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Tuesday, May 21, 2024

Sri Lanka’s National Reconciliation Efforts Must Address Journalists’ Concerns – IFJ

Journalists in Sri Lanka began a campaign on January 25 in memory of colleagues who fell in the quarter-century long civil war in the island nation. This day of protest united all Sri Lanka’s principal professional journalism bodies  and was planned as a reminder to those in power that the vital task of national reconciliation requires more than token gestures.

The campaign was also aimed at dispelling the climate of impunity for attacks on the media which was a feature of the years of ethnic strife, and at allowing a free voice for human rights defenders who stand up for a fair and just society.

Government spokespersons began to mobilise their own campaign of hostile rhetoric soon after the alliance of professional bodies announced plans for the January 25 observance.

IFJ sources in Sri Lanka report that in the second week of January the government-owned TV channel launched an attack, bristling with unseemly aggression, against the Free Media Movement (FMM), a voluntary body which some of Sri Lanka’s finest journalists have been associated with for close to two decades. While playing old footage of these journalists and activists from past campaigns, the TV channel ran a commentary on its main news programmes, attacking them in virulent terms.

According to a reliable translation provided by IFJ sources in Sri Lanka, the commentary accused these activists of “betraying” the “motherland for gold and titles”. With mock regret that the descendants of individuals who were “killed” during the reign of the kings “live on today”, the commentary promised that those who “do no good to the country, would some day face no good”. 

On January 10, the government-owned newspaper accused the FMM of petitioning the European Union (E.U.) to terminate the bilateral trade preferences Sri Lanka enjoys. Two former convenors of the FMM and, by subtle implication, the current holder of that post, were accused of seeking to undermine a concession that many industries in Sri Lanka benefit from. The report did not stint in the use of suggestive and extremely hostile rhetoric, describing the individuals named as “anti-national elements” who were sustained on “foreign funds”.

The IFJ is unaware of any occasion when the FMM has urged the withdrawal of trade concessions to Sri Lanka. Rather, the FMM has invariably focused its attention on the Sri Lankan government and repeatedly underlined the need for it to live up to the human rights standards under which the E.U. trade preferences are granted.

Prior to the FMM’s planned demonstrations of January 25, the government secured a court injunction restricting the protests to a narrow area around the Fort Railway Station, a major landmark in Colombo, the capital city. Though the FMM and its allied organisations made it clear that they were not seeking confrontation, gangs of stick-wielding toughs reportedly took over the place where the demonstrations were planned. Placards carried by these gangs explicitly identified the FMM as an ally of the Liberation Tigers of Tamil Eelam (LTTE), the ethnic insurgent group defeated by government forces in 2009 after a civil war marked by gross human rights violations by both sides.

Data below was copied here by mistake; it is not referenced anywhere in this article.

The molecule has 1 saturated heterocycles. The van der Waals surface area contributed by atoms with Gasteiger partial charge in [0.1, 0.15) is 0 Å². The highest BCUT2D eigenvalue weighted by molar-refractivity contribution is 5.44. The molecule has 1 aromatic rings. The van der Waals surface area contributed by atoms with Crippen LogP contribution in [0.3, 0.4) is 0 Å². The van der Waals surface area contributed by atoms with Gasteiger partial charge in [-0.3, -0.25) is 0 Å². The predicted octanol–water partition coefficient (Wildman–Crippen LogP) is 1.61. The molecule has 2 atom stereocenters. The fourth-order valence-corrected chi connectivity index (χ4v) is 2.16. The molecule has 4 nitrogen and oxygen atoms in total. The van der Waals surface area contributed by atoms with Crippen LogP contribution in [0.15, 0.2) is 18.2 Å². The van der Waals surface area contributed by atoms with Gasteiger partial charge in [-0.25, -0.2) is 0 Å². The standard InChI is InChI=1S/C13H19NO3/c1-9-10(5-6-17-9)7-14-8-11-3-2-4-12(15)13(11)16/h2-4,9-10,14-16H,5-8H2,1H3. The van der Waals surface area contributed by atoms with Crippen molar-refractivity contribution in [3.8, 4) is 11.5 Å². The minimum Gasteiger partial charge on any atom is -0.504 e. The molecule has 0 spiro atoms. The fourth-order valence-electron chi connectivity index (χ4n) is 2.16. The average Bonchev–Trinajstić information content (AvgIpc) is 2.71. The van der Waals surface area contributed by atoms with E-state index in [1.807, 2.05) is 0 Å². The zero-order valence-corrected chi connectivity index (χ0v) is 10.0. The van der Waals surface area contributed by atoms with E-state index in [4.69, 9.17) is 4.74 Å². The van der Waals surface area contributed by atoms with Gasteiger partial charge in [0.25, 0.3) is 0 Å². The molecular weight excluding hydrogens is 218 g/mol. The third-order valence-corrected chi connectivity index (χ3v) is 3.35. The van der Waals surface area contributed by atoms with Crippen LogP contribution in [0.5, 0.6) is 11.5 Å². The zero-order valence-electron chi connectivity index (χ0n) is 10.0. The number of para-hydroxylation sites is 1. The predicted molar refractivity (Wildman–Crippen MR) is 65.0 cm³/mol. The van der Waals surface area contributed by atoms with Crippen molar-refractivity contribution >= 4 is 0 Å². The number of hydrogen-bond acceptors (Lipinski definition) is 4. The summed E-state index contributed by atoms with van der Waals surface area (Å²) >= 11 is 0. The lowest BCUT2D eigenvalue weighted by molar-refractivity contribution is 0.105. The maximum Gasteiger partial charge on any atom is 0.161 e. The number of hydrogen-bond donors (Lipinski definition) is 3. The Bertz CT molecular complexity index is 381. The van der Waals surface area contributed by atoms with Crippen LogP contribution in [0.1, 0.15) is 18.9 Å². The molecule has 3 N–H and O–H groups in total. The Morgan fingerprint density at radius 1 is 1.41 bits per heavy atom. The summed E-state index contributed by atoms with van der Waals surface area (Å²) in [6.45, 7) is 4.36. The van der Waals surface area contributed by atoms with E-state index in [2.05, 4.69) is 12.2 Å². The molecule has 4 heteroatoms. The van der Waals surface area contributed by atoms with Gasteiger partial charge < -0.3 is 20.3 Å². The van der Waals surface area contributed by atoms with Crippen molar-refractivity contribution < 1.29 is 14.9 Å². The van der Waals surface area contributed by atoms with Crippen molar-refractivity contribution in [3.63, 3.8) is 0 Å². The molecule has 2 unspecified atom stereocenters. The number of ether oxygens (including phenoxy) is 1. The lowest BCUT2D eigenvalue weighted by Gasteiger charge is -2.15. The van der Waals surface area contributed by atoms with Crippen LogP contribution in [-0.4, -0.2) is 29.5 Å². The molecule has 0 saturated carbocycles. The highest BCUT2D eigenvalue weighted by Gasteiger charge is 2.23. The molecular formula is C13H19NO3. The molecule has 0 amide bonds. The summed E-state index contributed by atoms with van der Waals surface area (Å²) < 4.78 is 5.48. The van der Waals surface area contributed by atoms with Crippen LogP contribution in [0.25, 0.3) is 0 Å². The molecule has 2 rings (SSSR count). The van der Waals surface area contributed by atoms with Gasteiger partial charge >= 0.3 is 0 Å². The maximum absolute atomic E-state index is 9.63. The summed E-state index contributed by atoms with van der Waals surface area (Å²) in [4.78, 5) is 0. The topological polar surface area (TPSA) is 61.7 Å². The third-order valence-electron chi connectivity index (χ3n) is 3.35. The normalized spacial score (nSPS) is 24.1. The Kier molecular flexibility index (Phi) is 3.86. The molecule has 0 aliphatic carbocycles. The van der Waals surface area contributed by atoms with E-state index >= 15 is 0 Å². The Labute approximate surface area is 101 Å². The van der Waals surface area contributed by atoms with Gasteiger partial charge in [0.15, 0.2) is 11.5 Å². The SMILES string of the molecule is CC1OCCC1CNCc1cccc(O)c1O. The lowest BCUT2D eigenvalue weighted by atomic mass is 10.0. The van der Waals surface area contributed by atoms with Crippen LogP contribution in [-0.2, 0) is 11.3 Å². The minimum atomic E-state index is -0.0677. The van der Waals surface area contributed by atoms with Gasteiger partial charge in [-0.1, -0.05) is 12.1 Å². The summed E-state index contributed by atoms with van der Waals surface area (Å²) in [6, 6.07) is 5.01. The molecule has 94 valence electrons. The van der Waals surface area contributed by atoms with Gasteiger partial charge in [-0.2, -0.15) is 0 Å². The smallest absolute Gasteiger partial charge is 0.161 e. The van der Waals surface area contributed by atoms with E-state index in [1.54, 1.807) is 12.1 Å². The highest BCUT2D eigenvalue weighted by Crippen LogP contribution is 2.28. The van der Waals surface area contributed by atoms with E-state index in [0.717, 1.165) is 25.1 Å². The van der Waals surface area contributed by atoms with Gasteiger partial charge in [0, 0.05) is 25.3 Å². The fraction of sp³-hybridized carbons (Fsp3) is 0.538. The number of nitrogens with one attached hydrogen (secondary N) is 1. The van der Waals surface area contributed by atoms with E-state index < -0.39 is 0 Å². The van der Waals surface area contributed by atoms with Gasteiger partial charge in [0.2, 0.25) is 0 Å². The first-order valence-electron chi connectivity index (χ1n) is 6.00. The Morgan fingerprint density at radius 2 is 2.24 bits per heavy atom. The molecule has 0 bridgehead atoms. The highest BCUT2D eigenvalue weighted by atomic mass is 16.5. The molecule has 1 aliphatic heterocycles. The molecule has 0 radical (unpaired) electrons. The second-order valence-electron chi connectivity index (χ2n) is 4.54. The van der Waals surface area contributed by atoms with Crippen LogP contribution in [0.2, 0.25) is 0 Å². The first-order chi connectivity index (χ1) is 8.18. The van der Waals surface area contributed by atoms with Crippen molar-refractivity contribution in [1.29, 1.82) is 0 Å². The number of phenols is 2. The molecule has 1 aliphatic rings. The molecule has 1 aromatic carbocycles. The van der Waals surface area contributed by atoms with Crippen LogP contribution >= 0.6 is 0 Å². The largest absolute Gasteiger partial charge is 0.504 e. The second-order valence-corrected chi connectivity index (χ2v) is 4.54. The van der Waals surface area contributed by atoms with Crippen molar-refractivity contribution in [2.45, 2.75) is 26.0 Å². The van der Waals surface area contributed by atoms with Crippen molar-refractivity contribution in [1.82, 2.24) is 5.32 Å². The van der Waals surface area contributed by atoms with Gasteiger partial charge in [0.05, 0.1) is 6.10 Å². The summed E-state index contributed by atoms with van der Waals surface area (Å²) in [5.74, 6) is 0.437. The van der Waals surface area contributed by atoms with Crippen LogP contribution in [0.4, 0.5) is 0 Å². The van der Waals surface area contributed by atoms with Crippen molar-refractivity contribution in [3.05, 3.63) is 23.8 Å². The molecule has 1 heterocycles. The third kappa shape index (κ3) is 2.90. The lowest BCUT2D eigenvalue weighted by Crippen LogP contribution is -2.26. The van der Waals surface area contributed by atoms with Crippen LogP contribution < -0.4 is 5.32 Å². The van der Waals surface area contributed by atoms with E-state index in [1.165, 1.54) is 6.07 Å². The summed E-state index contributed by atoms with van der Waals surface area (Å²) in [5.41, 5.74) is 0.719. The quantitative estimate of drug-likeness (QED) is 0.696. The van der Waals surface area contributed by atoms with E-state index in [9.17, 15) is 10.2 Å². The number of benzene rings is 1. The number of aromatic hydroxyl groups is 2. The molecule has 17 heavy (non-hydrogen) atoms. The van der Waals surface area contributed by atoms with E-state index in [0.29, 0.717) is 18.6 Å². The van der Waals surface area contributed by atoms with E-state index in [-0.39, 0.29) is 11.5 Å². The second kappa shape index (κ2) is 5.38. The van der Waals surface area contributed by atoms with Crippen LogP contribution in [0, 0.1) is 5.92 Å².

On January 25, the government-controlled newspaper, the Daily News, carried an editorial which warned that any effort to “sabotage the progress of the country by disruptive elements (would) be put down”. The editorial identified the FMM, which coordinates the activities of all other professional bodies in the country – including journalists’ bodies organised on linguistic and ethnic lines – as “one of those organisations which have been in the forefront of lambasting the Lankan state on numerous issues”. The FMM, the editorial warned, “has been steeped in controversy and has a lot of soul-searching to do”.

The Daily News editorial then proceeded quite gratuitously to ask about the current whereabouts of the FMM’s leadership:

We wonder where its ‘Founding Fathers’ are today? Are they in this country or in some safe Western Comfort Zone?

The IFJ believes that these insinuations about individuals who were involved in human rights and media freedom campaigns in Sri Lanka through the difficult years of the civil war are completely misplaced. There is, moreover, no mystery about their current whereabouts, since most of them were virtually forced into exile by the events of January 2009, one of the worst months of a dark quarter century for journalism in Sri Lanka.

Yet this does not diminish the importance of the cause that they took great risks to advocate: media freedom as an imperative in the process of building peace.

As an organisation that has been closely involved with the FMM and its allied bodies, the IFJ believes that the tone of public comment in government-controlled media is unwarranted and speaks of a determination to pursue the policies that led to the bitter estrangement between Sri Lanka’s main linguistic communities.

With reconciliation being the proclaimed objective of the government of President Mahindra Rajapaksa, a more accommodating attitude seems called for in addressing the serious abuses of human rights that set the country back severely through its long civil war.

The IFJ notes that the report of an official commission appointed by the President as part of the process of national reconciliation was published late in 2011 and has led to some debate. This voluminous report, by the Lessons Learnt and Reconciliation Commission (LLRC), devotes a modest amount of space to media freedom issues, but its language is compelling. Since these observations come from a duly accredited body constituted by the all-powerful president of Sri Lanka, we would like to quote from its findings at some length.